“My Voice” by Ginny Striewig

Ginny Striewig - 'Survivor'

I was diagnosed with an Oligodendroglioma, grade I or II in January of 2006 after surgery to remove 60% of it. The remaining 40% was inoperable so I took Temodar (an oral chemotherapy) from June 2006 to August 2007. Remaining tumor is all but gone. I have had MRI’s every three months and there has been no change since I stopped chemo in August of 2007. Starting January of 2009, I can now go six months between MRI’s.

I was laid off of my job in late April of 2006 due to my inability to keep up with my work and inability to work more than four hours per day. I discovered much later that my problems were due to a medication that I was taking that I was allergic to. I was deemed permanently disabled in March of 2007, and backdated to 12/27/05 (my first ER visit that put me into ICU). That same month I began volunteering in my City at a nature preserve in an attempt to increase my stamina and find out what work skills I still had that would be useful to an employer. I also worked in my boyfriend’s family business starting around May 2007, filling in for a family member who had moved out of the country. In March of 2009, I was finally ready to seek part-time work outside of the family business, and found an 8 hr/wk clerical type job through a friend. I had gone on interviews and tried to get other jobs, but I was considered over-qualified and couldn’t get hired. I can still do everything on my resume, just not all at the same time like I used to. January of 2009 I started assisting a woman in her home, who is disabled due to a traumatic brain injury. Because of my own brain injury inflicted during surgery, I am able to coach her on how to deal with the “new normal,” figuring out her own limits, prioritizing tasks and letting some things go to make time for the most important things , and we work together to get things done with less effort on both our parts. I suppose the two of us working together equal one non-disabled person.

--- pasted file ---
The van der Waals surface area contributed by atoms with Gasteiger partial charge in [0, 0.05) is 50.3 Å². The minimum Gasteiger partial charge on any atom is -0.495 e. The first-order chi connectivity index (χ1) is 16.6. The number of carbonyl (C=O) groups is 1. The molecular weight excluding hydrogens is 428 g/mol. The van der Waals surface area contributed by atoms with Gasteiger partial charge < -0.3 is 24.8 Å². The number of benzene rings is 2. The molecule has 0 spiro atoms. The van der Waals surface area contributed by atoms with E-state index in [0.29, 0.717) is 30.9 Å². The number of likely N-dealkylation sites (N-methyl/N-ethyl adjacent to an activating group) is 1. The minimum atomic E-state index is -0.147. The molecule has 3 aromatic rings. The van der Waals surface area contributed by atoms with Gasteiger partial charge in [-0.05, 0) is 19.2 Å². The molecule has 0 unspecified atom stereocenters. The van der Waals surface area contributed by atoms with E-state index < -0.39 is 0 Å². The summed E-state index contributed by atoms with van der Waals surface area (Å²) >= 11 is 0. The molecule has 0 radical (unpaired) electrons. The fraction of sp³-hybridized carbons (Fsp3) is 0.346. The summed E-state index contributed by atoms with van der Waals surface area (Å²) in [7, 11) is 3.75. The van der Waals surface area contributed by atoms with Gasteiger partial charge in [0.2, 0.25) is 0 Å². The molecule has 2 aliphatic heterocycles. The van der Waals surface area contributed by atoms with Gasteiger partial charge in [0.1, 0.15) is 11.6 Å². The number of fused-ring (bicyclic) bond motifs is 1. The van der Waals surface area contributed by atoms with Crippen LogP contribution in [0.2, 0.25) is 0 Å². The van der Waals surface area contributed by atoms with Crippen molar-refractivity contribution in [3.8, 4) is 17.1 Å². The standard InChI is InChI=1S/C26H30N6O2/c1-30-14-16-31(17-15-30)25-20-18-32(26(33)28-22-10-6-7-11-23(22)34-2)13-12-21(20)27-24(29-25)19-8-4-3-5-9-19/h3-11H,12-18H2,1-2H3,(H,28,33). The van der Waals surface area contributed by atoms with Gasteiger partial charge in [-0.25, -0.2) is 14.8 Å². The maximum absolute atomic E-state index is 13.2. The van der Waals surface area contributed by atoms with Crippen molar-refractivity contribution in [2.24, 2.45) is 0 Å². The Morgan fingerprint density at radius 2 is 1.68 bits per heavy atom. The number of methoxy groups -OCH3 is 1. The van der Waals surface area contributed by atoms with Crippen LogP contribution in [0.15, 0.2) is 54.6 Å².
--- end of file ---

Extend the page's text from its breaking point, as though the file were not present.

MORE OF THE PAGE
I am still on permanent disability and likely will be for many more years. I can only make $760 per month and still keep my benefits. I have to carefully watch my work hours each month so that I stay under this limit. If I exceed $760 per month for nine months during a 5 year period (not necessarily consecutively), I will lose my monthly benefits and Medicare coverage. I am allowed to keep Medicare for 93 weeks as long as I pay the premium. What happens after that? I can’t afford to find out. Once uninsured, I will be uninsurable due to my medical condition.  SSD is not enough to make ends meet so I must work, but am limited by the system. It’s no wonder that people don’t bother to work once disabled. I had to complete a 12 page form for SSA once I started working. Hopefully I am having enough tax withheld from each check; otherwise it will not even be worth working. The SSD system was designed for people who cannot work at all, ever. It doesn’t take into consideration those who will never be able to go back to their regular work, but can manage a much lower position on a part-time basis. This system was initiated long before people started surviving cancer.